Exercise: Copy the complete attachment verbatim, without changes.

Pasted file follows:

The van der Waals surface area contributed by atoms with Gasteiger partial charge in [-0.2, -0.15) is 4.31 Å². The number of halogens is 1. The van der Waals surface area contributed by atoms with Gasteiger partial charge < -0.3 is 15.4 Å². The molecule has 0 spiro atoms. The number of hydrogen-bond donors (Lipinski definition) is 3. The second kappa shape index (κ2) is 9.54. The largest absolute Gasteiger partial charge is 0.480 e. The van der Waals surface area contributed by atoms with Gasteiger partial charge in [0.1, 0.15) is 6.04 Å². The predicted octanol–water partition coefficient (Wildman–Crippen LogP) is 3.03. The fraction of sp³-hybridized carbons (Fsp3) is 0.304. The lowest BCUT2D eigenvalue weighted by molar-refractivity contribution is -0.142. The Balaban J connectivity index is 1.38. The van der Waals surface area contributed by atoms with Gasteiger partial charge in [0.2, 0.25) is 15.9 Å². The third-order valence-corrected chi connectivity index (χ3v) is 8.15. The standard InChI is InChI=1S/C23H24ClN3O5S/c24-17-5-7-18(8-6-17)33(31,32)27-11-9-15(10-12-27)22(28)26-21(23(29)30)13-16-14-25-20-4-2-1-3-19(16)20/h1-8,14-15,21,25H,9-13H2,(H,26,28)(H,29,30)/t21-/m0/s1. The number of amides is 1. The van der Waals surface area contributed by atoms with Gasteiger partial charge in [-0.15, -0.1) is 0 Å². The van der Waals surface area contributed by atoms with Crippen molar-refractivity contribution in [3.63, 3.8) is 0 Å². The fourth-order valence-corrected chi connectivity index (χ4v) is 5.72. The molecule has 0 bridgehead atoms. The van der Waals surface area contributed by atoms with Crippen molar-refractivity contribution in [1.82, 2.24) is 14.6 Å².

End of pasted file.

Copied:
The van der Waals surface area contributed by atoms with Gasteiger partial charge in [-0.2, -0.15) is 4.31 Å². The number of halogens is 1. The van der Waals surface area contributed by atoms with Gasteiger partial charge < -0.3 is 15.4 Å². The molecule has 0 spiro atoms. The number of hydrogen-bond donors (Lipinski definition) is 3. The second kappa shape index (κ2) is 9.54. The largest absolute Gasteiger partial charge is 0.480 e. The van der Waals surface area contributed by atoms with Gasteiger partial charge in [0.1, 0.15) is 6.04 Å². The predicted octanol–water partition coefficient (Wildman–Crippen LogP) is 3.03. The fraction of sp³-hybridized carbons (Fsp3) is 0.304. The lowest BCUT2D eigenvalue weighted by molar-refractivity contribution is -0.142. The Balaban J connectivity index is 1.38. The van der Waals surface area contributed by atoms with Gasteiger partial charge in [0.2, 0.25) is 15.9 Å². The third-order valence-corrected chi connectivity index (χ3v) is 8.15. The standard InChI is InChI=1S/C23H24ClN3O5S/c24-17-5-7-18(8-6-17)33(31,32)27-11-9-15(10-12-27)22(28)26-21(23(29)30)13-16-14-25-20-4-2-1-3-19(16)20/h1-8,14-15,21,25H,9-13H2,(H,26,28)(H,29,30)/t21-/m0/s1. The number of amides is 1. The van der Waals surface area contributed by atoms with Gasteiger partial charge in [-0.15, -0.1) is 0 Å². The van der Waals surface area contributed by atoms with Crippen molar-refractivity contribution in [3.63, 3.8) is 0 Å². The fourth-order valence-corrected chi connectivity index (χ4v) is 5.72. The molecule has 0 bridgehead atoms. The van der Waals surface area contributed by atoms with Crippen molar-refractivity contribution in [1.82, 2.24) is 14.6 Å².